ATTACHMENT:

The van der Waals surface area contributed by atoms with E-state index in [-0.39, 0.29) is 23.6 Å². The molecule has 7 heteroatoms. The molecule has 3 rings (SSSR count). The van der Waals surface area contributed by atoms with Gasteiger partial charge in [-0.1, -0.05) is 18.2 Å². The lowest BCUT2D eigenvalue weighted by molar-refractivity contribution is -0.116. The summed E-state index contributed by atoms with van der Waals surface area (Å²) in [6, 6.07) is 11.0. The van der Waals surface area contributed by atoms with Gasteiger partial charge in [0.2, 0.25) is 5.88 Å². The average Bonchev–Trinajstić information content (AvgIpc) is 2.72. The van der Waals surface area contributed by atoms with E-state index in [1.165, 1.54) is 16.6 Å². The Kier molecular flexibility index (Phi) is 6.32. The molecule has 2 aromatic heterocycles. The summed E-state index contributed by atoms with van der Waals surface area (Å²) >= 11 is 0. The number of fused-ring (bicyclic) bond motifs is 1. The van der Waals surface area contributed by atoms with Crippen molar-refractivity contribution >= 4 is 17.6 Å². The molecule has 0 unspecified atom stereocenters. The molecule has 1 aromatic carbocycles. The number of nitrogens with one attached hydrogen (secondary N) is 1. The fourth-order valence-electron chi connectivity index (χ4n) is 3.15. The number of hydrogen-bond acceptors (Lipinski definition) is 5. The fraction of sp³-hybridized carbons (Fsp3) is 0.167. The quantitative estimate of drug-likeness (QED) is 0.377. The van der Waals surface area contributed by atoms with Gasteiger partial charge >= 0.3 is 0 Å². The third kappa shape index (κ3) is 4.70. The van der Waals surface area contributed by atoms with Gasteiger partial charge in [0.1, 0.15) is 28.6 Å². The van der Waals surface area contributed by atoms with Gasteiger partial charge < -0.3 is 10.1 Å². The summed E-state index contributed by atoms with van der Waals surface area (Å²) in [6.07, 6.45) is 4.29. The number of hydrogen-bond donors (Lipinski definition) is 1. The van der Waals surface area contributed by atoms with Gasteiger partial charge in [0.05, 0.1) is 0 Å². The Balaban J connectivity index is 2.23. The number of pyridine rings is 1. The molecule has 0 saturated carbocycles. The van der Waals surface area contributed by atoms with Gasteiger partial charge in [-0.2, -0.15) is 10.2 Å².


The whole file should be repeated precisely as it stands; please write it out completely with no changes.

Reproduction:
The van der Waals surface area contributed by atoms with E-state index in [-0.39, 0.29) is 23.6 Å². The molecule has 7 heteroatoms. The molecule has 3 rings (SSSR count). The van der Waals surface area contributed by atoms with Gasteiger partial charge in [-0.1, -0.05) is 18.2 Å². The lowest BCUT2D eigenvalue weighted by molar-refractivity contribution is -0.116. The summed E-state index contributed by atoms with van der Waals surface area (Å²) in [6, 6.07) is 11.0. The van der Waals surface area contributed by atoms with Gasteiger partial charge in [0.2, 0.25) is 5.88 Å². The average Bonchev–Trinajstić information content (AvgIpc) is 2.72. The van der Waals surface area contributed by atoms with E-state index in [1.165, 1.54) is 16.6 Å². The Kier molecular flexibility index (Phi) is 6.32. The molecule has 2 aromatic heterocycles. The summed E-state index contributed by atoms with van der Waals surface area (Å²) >= 11 is 0. The number of fused-ring (bicyclic) bond motifs is 1. The van der Waals surface area contributed by atoms with Crippen molar-refractivity contribution >= 4 is 17.6 Å². The molecule has 0 unspecified atom stereocenters. The molecule has 1 aromatic carbocycles. The number of nitrogens with one attached hydrogen (secondary N) is 1. The fourth-order valence-electron chi connectivity index (χ4n) is 3.15. The number of hydrogen-bond acceptors (Lipinski definition) is 5. The fraction of sp³-hybridized carbons (Fsp3) is 0.167. The quantitative estimate of drug-likeness (QED) is 0.377. The van der Waals surface area contributed by atoms with Gasteiger partial charge >= 0.3 is 0 Å². The third kappa shape index (κ3) is 4.70. The van der Waals surface area contributed by atoms with Gasteiger partial charge in [0.1, 0.15) is 28.6 Å². The van der Waals surface area contributed by atoms with Gasteiger partial charge < -0.3 is 10.1 Å². The summed E-state index contributed by atoms with van der Waals surface area (Å²) in [6.07, 6.45) is 4.29. The number of hydrogen-bond donors (Lipinski definition) is 1. The van der Waals surface area contributed by atoms with Gasteiger partial charge in [0.05, 0.1) is 0 Å². The Balaban J connectivity index is 2.23. The number of pyridine rings is 1. The molecule has 0 saturated carbocycles. The van der Waals surface area contributed by atoms with Gasteiger partial charge in [-0.2, -0.15) is 10.2 Å².